The U.S. House of Representatives Judiciary Committee recently passed legislation that would limit relief available in bankruptcy proceedings. The legislation, known as the Nondebtor Release Prohibition Act of 2021 (“NRPA”), focuses on protections sometimes extended to “nondebtors” or entities that did not seek bankruptcy protection but are affiliated with a bankrupt company or “debtor.”1
Bankruptcy Courts have, on occasion, extended protections to nondebtors, either in the form of a release of claims or stay of litigation, in order to facilitate the restructuring of their bankrupt affiliates. Motivated in part by media coverage of the Purdue Pharma and other mass tort bankruptcy cases, the NRPA was introduced to limit nondebtor relief by significantly reducing the availability and scope of nondebtor releases and injunctions. This legislation also provides for the mandatory dismissal of Chapter 11 cases where the debtor was involved in a “divisional merger,” or effectively separated its assets from its liabilities, within a ten-year period prior to the bankruptcy.
Nondebtor releases are a device used in Chapter 11 plans of reorganization. Simply put, a Chapter 11 plan is a document that provides for, among other things, the distribution of assets and discharge of claims against the debtor. Nondebtor releases relieve nondebtors of claims and liability owed to third parties, such as creditors of the debtor.2 When nondebtors are provided with releases, it is usually in consideration for a substantial contribution of money or other resources to facilitate the debtor’s reorganization. Such releases may be consensual, with the creditor’s knowledge and consent, or non-consensual and approved over the creditor’s objection.
There is a split of authority among the courts as to whether non-consensual nondebtor releases are permissible. Some courts have concluded that such releases may be authorized under the equitable provisions of the Bankruptcy Code, namely 11 U.S.C. § 105.3 Others have found that the Bankruptcy Code expressly prohibits any discharge or release in favor of nondebtors.4 The NRPA seeks to resolve this conflict by prohibiting nondebtor releases unless the affected third party receives clear and conspicuous notice and expressly consents in a signed writing to the release of its claim.5
Third Party Litigation Stays
While nondebtor releases are undoubtedly the centerpiece of this bill, the NRPA includes other provisions that could affect bankruptcy proceedings and may otherwise limit access to bankruptcy protection. Bankruptcy Courts have the discretion, again under the equitable provisions of section 105 of the Bankruptcy Code, to temporarily enjoin or stay litigation against a nondebtor. Stays in favor of nondebtors are sometimes granted where the continued prosecution of the litigation would impair a debtor’s ability to reorganize.6 Bankruptcy Courts currently have the discretion to determine the duration and scope of such stays; however, the NRPA proposes to limit the duration of any stay to 90 days after the stay order unless the creditor consents to a longer period or an appeal from the stay order is adjudicated within the 90 day period.7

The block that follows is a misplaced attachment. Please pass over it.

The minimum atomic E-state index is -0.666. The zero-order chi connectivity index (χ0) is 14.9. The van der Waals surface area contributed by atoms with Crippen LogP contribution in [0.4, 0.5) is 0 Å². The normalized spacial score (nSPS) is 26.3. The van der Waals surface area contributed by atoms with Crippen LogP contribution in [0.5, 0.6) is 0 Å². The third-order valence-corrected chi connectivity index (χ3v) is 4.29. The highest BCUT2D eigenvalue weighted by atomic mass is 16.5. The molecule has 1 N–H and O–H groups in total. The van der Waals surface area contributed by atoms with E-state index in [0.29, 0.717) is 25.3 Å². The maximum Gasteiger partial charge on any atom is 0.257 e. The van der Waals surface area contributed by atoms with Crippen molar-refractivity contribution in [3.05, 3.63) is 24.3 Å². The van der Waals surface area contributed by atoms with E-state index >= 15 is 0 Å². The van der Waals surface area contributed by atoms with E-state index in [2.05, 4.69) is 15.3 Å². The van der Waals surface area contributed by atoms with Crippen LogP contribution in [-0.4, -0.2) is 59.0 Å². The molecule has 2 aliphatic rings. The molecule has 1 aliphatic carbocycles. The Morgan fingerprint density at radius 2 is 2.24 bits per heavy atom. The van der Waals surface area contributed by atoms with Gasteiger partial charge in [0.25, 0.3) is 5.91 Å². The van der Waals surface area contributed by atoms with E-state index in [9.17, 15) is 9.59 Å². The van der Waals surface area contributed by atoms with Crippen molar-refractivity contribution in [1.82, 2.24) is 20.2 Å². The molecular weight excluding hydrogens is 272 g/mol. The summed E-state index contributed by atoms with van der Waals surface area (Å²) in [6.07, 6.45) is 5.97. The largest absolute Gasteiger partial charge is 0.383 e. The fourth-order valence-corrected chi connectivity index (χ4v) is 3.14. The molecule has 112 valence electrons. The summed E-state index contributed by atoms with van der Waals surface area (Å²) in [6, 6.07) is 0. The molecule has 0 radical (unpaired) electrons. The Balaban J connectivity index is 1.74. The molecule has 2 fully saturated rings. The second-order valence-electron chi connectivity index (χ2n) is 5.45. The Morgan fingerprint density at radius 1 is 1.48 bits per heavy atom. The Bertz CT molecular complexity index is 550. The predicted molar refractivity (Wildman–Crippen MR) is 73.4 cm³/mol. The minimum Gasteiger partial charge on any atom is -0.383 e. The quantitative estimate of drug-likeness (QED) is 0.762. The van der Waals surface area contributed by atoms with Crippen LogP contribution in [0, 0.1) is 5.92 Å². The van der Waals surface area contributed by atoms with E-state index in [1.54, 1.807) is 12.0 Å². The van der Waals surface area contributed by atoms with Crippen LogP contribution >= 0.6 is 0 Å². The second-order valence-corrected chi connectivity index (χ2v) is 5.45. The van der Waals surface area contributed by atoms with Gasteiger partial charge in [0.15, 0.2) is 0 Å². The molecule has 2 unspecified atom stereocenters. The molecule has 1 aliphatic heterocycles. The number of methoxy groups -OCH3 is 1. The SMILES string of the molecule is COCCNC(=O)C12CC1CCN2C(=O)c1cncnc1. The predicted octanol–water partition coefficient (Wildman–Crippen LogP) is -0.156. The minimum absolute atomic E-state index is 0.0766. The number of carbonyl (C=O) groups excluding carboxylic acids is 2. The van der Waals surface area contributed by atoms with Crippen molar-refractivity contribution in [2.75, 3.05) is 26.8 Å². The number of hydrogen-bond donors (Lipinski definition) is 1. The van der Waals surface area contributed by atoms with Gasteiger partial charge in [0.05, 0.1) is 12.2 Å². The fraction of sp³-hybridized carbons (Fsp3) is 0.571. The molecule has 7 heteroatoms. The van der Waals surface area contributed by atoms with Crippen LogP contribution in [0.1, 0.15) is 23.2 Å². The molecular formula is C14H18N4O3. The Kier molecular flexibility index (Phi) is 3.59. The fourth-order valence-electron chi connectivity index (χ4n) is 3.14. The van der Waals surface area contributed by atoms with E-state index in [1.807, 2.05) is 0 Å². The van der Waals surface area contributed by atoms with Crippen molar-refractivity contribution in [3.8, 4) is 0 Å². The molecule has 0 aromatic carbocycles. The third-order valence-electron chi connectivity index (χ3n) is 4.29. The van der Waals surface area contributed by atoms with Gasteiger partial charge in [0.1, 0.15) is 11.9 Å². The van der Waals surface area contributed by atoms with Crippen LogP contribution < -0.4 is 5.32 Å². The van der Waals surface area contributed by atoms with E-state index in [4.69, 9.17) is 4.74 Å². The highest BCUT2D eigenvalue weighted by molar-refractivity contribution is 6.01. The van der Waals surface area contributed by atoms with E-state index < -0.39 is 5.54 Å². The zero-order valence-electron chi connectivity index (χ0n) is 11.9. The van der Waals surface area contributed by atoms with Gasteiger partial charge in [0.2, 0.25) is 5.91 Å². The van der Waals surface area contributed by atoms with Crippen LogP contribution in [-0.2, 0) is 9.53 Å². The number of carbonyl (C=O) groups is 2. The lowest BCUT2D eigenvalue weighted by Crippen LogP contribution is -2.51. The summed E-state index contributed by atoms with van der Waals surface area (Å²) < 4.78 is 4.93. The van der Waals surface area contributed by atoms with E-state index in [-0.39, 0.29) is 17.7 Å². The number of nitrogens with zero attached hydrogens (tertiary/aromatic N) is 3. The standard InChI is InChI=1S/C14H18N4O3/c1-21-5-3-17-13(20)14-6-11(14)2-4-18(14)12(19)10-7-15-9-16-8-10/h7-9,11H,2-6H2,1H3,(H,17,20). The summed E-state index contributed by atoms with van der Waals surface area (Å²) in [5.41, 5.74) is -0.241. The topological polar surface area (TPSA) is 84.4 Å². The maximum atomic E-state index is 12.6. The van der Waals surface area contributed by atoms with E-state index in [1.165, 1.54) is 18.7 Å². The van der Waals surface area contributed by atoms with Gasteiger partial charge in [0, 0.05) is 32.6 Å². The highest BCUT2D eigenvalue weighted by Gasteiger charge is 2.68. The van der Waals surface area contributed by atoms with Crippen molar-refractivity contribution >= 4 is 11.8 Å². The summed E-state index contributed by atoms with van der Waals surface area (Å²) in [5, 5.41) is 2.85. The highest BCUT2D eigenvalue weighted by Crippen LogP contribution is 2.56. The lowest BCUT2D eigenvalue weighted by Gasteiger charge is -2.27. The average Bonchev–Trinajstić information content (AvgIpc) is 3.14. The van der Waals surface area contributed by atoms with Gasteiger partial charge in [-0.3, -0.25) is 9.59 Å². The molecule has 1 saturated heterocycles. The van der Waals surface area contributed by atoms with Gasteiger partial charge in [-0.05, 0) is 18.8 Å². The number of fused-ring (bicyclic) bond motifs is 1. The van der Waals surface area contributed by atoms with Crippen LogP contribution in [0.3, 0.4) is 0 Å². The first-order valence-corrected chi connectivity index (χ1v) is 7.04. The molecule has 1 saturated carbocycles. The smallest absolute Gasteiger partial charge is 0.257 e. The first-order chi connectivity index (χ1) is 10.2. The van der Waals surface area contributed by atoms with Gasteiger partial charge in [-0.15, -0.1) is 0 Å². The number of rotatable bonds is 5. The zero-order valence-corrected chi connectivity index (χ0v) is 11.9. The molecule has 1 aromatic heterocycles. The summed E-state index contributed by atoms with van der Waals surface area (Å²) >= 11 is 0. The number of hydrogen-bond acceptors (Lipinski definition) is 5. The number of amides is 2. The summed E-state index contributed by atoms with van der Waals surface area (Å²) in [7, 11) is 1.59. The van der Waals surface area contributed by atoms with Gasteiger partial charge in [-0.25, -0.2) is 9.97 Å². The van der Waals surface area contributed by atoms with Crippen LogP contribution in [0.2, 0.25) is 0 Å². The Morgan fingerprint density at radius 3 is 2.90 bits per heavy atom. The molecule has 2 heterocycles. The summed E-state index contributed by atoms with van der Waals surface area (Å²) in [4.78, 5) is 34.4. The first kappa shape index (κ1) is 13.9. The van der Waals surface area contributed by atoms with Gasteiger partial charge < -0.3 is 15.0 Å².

Mandatory Dismissal Following Divisional Mergers
Lastly, the NRPA includes provisions that would require a Bankruptcy Court to dismiss a Chapter 11 proceeding if, within the ten-year period prior to the bankruptcy filing, the debtor engaged in a “divisional merger” or transaction that was designed to separate its assets from liabilities. Specifically, the proposed language provides that a Bankruptcy Court must dismiss a bankruptcy case if the debtor, or a predecessor of the debtor, was the subject of a divisional merger or “equivalent transaction” that had “the intent or foreseeable effect” of “separating material assets from material liabilities” and “assigning or allocating a substantial portion of those liabilities to the debtor.” This provision is clearly intended to preclude debtors from divesting assets before seeking bankruptcy protection and hence minimizing the opportunity for meaningful creditor recovery.8
To be sure, this bill has its critics and proponents. Opponents envision that the legislation will substantially and adversely impact bankruptcy proceedings by eliminating contributions from the nondebtor parties.9 The bill’s proponents argue that: (i) nondebtor releases are expressly prohibited under the Bankruptcy Code: and (ii) a company or individual should not receive the benefits of bankruptcy, namely a release of claims and stay of litigation, without filing for bankruptcy and being subject to the requirements of the Bankruptcy Code. Bankruptcy Courts may also have difficulty interpreting the mandatory dismissal provisions. Analysis of a transaction ten years after the fact to determine whether a foreseeable effect of the transaction was to separate material assets from material liabilities is a difficult task and may lead to unintended consequences.